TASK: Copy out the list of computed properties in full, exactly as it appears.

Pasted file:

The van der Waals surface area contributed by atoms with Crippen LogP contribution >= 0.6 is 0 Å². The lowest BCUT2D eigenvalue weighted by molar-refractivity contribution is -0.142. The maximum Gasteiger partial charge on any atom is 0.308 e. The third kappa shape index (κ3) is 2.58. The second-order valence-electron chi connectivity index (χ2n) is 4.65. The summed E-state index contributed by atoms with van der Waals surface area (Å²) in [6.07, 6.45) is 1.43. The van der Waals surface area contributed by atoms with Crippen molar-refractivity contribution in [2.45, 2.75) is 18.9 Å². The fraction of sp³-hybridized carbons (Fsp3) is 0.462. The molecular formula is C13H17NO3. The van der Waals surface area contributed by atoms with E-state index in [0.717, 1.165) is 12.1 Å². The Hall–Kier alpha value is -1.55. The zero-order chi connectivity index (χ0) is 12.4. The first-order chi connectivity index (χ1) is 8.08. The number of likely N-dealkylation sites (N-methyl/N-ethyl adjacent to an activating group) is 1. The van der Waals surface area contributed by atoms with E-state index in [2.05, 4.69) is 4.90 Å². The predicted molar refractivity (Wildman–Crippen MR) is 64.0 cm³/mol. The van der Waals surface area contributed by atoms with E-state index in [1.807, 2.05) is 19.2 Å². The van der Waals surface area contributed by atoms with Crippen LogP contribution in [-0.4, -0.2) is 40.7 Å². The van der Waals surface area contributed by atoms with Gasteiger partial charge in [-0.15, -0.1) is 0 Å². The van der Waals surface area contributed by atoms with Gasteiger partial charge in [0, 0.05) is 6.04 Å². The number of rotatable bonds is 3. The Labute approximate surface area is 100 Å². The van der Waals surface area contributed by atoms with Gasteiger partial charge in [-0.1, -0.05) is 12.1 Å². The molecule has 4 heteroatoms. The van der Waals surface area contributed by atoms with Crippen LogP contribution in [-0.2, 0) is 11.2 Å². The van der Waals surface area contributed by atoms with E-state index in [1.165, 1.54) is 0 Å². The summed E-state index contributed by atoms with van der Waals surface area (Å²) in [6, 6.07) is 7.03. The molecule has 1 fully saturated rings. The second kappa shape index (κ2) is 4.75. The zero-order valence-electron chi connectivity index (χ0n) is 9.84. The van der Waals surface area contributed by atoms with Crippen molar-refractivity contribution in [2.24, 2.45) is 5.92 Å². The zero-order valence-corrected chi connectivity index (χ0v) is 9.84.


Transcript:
The van der Waals surface area contributed by atoms with Crippen LogP contribution >= 0.6 is 0 Å². The lowest BCUT2D eigenvalue weighted by molar-refractivity contribution is -0.142. The maximum Gasteiger partial charge on any atom is 0.308 e. The third kappa shape index (κ3) is 2.58. The second-order valence-electron chi connectivity index (χ2n) is 4.65. The summed E-state index contributed by atoms with van der Waals surface area (Å²) in [6.07, 6.45) is 1.43. The van der Waals surface area contributed by atoms with Crippen molar-refractivity contribution in [2.45, 2.75) is 18.9 Å². The fraction of sp³-hybridized carbons (Fsp3) is 0.462. The molecular formula is C13H17NO3. The van der Waals surface area contributed by atoms with E-state index in [0.717, 1.165) is 12.1 Å². The Hall–Kier alpha value is -1.55. The zero-order chi connectivity index (χ0) is 12.4. The first-order chi connectivity index (χ1) is 8.08. The number of likely N-dealkylation sites (N-methyl/N-ethyl adjacent to an activating group) is 1. The van der Waals surface area contributed by atoms with E-state index in [2.05, 4.69) is 4.90 Å². The predicted molar refractivity (Wildman–Crippen MR) is 64.0 cm³/mol. The van der Waals surface area contributed by atoms with E-state index in [1.807, 2.05) is 19.2 Å². The van der Waals surface area contributed by atoms with Crippen LogP contribution in [-0.4, -0.2) is 40.7 Å². The van der Waals surface area contributed by atoms with Gasteiger partial charge in [-0.15, -0.1) is 0 Å². The van der Waals surface area contributed by atoms with Gasteiger partial charge in [0, 0.05) is 6.04 Å². The number of rotatable bonds is 3. The Labute approximate surface area is 100 Å². The van der Waals surface area contributed by atoms with Gasteiger partial charge in [-0.1, -0.05) is 12.1 Å². The molecule has 4 heteroatoms. The van der Waals surface area contributed by atoms with Crippen LogP contribution in [-0.2, 0) is 11.2 Å². The van der Waals surface area contributed by atoms with E-state index in [1.165, 1.54) is 0 Å². The summed E-state index contributed by atoms with van der Waals surface area (Å²) in [6, 6.07) is 7.03. The molecule has 1 fully saturated rings. The second kappa shape index (κ2) is 4.75. The zero-order valence-electron chi connectivity index (χ0n) is 9.84. The van der Waals surface area contributed by atoms with Crippen molar-refractivity contribution in [2.24, 2.45) is 5.92 Å². The zero-order valence-corrected chi connectivity index (χ0v) is 9.84.